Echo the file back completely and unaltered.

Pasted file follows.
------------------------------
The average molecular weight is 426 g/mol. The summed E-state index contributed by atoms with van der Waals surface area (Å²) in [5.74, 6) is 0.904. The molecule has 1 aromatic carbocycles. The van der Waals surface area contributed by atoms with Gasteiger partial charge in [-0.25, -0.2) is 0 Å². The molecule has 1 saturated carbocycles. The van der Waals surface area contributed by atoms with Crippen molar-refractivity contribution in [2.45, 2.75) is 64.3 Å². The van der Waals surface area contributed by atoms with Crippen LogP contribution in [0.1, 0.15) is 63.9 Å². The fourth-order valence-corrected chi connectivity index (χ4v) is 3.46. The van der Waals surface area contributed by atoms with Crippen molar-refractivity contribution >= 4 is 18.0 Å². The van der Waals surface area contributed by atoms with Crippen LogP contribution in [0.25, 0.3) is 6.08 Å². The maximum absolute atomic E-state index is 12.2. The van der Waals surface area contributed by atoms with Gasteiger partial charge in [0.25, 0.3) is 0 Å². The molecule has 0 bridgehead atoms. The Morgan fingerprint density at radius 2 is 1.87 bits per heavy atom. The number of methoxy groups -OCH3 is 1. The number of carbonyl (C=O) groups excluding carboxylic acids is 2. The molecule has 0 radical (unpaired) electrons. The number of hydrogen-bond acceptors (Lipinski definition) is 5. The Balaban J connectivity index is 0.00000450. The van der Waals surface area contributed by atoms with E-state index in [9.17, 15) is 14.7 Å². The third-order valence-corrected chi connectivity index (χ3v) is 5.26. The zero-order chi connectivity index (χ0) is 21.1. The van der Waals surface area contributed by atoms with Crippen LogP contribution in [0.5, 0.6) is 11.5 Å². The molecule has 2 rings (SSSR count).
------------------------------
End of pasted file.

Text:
The average molecular weight is 426 g/mol. The summed E-state index contributed by atoms with van der Waals surface area (Å²) in [5.74, 6) is 0.904. The molecule has 1 aromatic carbocycles. The van der Waals surface area contributed by atoms with Gasteiger partial charge in [-0.25, -0.2) is 0 Å². The molecule has 1 saturated carbocycles. The van der Waals surface area contributed by atoms with Crippen molar-refractivity contribution in [2.45, 2.75) is 64.3 Å². The van der Waals surface area contributed by atoms with Crippen LogP contribution in [0.1, 0.15) is 63.9 Å². The fourth-order valence-corrected chi connectivity index (χ4v) is 3.46. The van der Waals surface area contributed by atoms with Crippen molar-refractivity contribution >= 4 is 18.0 Å². The van der Waals surface area contributed by atoms with Crippen LogP contribution in [0.25, 0.3) is 6.08 Å². The maximum absolute atomic E-state index is 12.2. The van der Waals surface area contributed by atoms with Gasteiger partial charge in [0.25, 0.3) is 0 Å². The molecule has 0 bridgehead atoms. The Morgan fingerprint density at radius 2 is 1.87 bits per heavy atom. The number of methoxy groups -OCH3 is 1. The number of carbonyl (C=O) groups excluding carboxylic acids is 2. The molecule has 0 radical (unpaired) electrons. The number of hydrogen-bond acceptors (Lipinski definition) is 5. The Balaban J connectivity index is 0.00000450. The van der Waals surface area contributed by atoms with E-state index in [9.17, 15) is 14.7 Å². The third-order valence-corrected chi connectivity index (χ3v) is 5.26. The zero-order chi connectivity index (χ0) is 21.1. The van der Waals surface area contributed by atoms with Crippen LogP contribution in [0.5, 0.6) is 11.5 Å². The molecule has 2 rings (SSSR count).